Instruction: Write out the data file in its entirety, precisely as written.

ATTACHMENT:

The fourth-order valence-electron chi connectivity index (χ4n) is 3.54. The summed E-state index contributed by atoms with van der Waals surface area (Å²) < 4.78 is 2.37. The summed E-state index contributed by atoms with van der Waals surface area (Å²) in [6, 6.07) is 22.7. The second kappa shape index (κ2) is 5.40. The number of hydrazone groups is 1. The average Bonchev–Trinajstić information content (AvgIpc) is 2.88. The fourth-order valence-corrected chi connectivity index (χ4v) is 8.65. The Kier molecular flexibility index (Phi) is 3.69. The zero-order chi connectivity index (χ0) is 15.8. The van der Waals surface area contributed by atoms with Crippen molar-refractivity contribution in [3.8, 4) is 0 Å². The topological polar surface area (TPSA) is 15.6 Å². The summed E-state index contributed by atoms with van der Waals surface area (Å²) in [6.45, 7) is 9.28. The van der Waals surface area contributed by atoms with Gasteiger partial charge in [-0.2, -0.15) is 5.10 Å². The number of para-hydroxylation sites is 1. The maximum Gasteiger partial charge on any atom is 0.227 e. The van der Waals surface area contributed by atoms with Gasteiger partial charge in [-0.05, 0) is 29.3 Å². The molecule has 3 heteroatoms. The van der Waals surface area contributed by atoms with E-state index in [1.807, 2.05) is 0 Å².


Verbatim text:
The fourth-order valence-electron chi connectivity index (χ4n) is 3.54. The summed E-state index contributed by atoms with van der Waals surface area (Å²) < 4.78 is 2.37. The summed E-state index contributed by atoms with van der Waals surface area (Å²) in [6, 6.07) is 22.7. The second kappa shape index (κ2) is 5.40. The number of hydrazone groups is 1. The average Bonchev–Trinajstić information content (AvgIpc) is 2.88. The fourth-order valence-corrected chi connectivity index (χ4v) is 8.65. The Kier molecular flexibility index (Phi) is 3.69. The zero-order chi connectivity index (χ0) is 15.8. The van der Waals surface area contributed by atoms with Crippen molar-refractivity contribution in [3.8, 4) is 0 Å². The topological polar surface area (TPSA) is 15.6 Å². The summed E-state index contributed by atoms with van der Waals surface area (Å²) in [6.45, 7) is 9.28. The van der Waals surface area contributed by atoms with Gasteiger partial charge in [-0.2, -0.15) is 5.10 Å². The number of para-hydroxylation sites is 1. The maximum Gasteiger partial charge on any atom is 0.227 e. The van der Waals surface area contributed by atoms with Gasteiger partial charge in [-0.05, 0) is 29.3 Å². The molecule has 3 heteroatoms. The van der Waals surface area contributed by atoms with E-state index in [1.807, 2.05) is 0 Å².